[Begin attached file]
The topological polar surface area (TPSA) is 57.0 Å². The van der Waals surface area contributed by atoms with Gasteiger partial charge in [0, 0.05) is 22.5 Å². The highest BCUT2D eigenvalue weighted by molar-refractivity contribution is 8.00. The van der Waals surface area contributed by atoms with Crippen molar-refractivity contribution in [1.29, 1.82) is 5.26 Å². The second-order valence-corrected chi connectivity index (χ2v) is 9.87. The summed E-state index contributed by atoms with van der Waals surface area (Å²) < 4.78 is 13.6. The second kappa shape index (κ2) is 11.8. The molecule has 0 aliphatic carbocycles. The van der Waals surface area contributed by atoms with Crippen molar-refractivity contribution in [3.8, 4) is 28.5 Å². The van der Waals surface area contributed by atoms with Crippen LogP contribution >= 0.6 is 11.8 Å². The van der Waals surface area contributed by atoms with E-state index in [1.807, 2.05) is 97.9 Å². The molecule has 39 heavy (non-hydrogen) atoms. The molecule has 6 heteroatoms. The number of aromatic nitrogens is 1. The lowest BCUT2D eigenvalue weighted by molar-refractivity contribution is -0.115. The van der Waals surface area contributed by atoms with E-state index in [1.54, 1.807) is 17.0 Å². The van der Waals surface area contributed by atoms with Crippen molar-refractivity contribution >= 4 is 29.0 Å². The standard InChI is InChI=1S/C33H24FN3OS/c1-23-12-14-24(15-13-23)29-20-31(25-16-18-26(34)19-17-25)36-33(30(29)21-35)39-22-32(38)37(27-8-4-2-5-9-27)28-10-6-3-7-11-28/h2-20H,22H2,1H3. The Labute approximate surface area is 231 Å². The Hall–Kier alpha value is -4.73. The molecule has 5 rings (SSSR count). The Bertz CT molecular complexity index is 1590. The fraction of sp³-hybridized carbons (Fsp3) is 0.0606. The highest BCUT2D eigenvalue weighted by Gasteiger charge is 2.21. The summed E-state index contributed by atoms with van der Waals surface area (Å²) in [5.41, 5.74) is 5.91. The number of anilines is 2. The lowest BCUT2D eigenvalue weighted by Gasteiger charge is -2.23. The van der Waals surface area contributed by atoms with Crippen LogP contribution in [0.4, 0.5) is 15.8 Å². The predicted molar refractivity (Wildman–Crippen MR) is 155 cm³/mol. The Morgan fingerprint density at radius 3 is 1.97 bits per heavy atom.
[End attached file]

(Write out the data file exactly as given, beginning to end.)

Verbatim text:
The topological polar surface area (TPSA) is 57.0 Å². The van der Waals surface area contributed by atoms with Gasteiger partial charge in [0, 0.05) is 22.5 Å². The highest BCUT2D eigenvalue weighted by molar-refractivity contribution is 8.00. The van der Waals surface area contributed by atoms with Crippen molar-refractivity contribution in [1.29, 1.82) is 5.26 Å². The second-order valence-corrected chi connectivity index (χ2v) is 9.87. The summed E-state index contributed by atoms with van der Waals surface area (Å²) < 4.78 is 13.6. The second kappa shape index (κ2) is 11.8. The molecule has 0 aliphatic carbocycles. The van der Waals surface area contributed by atoms with Crippen molar-refractivity contribution in [3.8, 4) is 28.5 Å². The van der Waals surface area contributed by atoms with Crippen LogP contribution >= 0.6 is 11.8 Å². The van der Waals surface area contributed by atoms with E-state index in [1.807, 2.05) is 97.9 Å². The molecule has 39 heavy (non-hydrogen) atoms. The molecule has 6 heteroatoms. The number of aromatic nitrogens is 1. The lowest BCUT2D eigenvalue weighted by molar-refractivity contribution is -0.115. The van der Waals surface area contributed by atoms with E-state index in [1.54, 1.807) is 17.0 Å². The van der Waals surface area contributed by atoms with Crippen molar-refractivity contribution >= 4 is 29.0 Å². The standard InChI is InChI=1S/C33H24FN3OS/c1-23-12-14-24(15-13-23)29-20-31(25-16-18-26(34)19-17-25)36-33(30(29)21-35)39-22-32(38)37(27-8-4-2-5-9-27)28-10-6-3-7-11-28/h2-20H,22H2,1H3. The Labute approximate surface area is 231 Å². The Hall–Kier alpha value is -4.73. The molecule has 5 rings (SSSR count). The Bertz CT molecular complexity index is 1590. The fraction of sp³-hybridized carbons (Fsp3) is 0.0606. The highest BCUT2D eigenvalue weighted by Gasteiger charge is 2.21. The summed E-state index contributed by atoms with van der Waals surface area (Å²) in [5.41, 5.74) is 5.91. The number of anilines is 2. The lowest BCUT2D eigenvalue weighted by Gasteiger charge is -2.23. The van der Waals surface area contributed by atoms with Crippen LogP contribution in [0.4, 0.5) is 15.8 Å². The predicted molar refractivity (Wildman–Crippen MR) is 155 cm³/mol. The Morgan fingerprint density at radius 3 is 1.97 bits per heavy atom.